Engel this week was reported to the public prosecutor’s office by party members over a contract with the CSV Frëndeskreess, a not-for-profit that owns the CSV’s headquarter since political parties cannot legally own real estate.
The party president received roughly €40,000 over seven months last year. His mission was to explore transforming the not-for-profit into a foundation, but the idea was abandoned and party members claimed misuse of assets. Engel was also supposed to look into moving the party's HQ into new premises.
During a Friday morning press conference Engel said there had been a gentlemen’s agreement that the sum would be returned to the Frëndeskreess, either through external funding or by himself. Engel said he is still prepared to return the money, but also gave some insight into what he did during the seven months of the contract, including networking, researching foundations, benchmarking, meeting with real estate agents and other tasks.
The CSV president reiterated that the agreement was sound, and that the main problem was that it hadn’t been communicated widely within the party. He also expressed dismay at party members passing the matter to the public prosecutor’s office without informing him. However, he said he was confident that this wasn’t a criminal matter.
The public prosecutor also on Friday confirmed it had opened a prelimiary investigation and had searched the offices of the CSV Frëndeskreess.
While Engel would not confirm that he was officially withdrawing his candidacy during his press conference, he said that this was becoming “more probable,” adding that the bickering within the party must stop. Later in the day, the CSV issued a statement saying Engel had stepped down as president. Vice presidents Elisabeth Margue and Stéphanie Weydert will lead the party until a new president is elected.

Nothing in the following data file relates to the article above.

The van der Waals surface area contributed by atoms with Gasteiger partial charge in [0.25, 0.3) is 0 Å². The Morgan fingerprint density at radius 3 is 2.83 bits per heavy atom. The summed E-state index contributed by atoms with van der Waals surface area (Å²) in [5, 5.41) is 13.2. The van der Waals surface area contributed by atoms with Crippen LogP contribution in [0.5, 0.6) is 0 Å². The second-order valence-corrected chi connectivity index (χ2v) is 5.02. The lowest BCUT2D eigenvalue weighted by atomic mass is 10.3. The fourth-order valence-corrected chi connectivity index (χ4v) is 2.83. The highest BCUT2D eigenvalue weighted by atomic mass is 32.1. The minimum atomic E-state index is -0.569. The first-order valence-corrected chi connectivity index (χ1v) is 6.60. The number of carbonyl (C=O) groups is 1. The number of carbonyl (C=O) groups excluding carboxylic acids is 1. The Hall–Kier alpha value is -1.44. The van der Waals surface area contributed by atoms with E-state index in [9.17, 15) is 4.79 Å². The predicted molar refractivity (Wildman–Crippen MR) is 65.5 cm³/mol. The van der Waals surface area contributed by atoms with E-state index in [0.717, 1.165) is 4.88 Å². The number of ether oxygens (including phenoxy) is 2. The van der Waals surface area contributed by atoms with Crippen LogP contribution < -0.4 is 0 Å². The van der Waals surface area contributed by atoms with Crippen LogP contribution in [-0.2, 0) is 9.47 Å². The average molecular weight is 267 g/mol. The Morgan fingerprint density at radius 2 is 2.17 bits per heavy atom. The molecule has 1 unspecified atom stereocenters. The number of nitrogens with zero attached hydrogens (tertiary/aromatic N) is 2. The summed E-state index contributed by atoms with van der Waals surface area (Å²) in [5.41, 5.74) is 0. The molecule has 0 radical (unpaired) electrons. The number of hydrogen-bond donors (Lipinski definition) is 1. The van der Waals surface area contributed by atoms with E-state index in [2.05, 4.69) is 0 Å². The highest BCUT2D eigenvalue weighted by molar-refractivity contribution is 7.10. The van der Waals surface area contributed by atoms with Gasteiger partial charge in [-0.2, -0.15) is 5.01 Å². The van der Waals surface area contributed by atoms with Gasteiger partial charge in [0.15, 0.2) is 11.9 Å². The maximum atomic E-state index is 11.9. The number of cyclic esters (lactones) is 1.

Radio 100,7 reported that Engel had confirmed to them in an interview that he was no longer running for president in April.
It’s not the first time Engel has courted disagreement from within the party. Last year, he spoke out in favour of introducing a wealth tax and raising more taxes on inheritances in an interview without the party’s consent. He later apologised to the party, but already back then there was speculation he might be pressured to resign.
“If the CSV’s unity is only possible without me, then so be it,” Engel said during Friday's press conference, adding that he took on the party’s leadership during a difficult time with the mission to design a better future for the party. “But this isn’t a better future for the CSV,” he said.
“We need to find a way out of this,” he said about the disagreement within the party, saying he does not want mudslinging nor a showdown at the party’s congress on 24 April, therefore urging candidates for the presidency to come forward.
Engel earlier this month and before the current scandal submitted a 20-page programme outlining his vision for the CSV.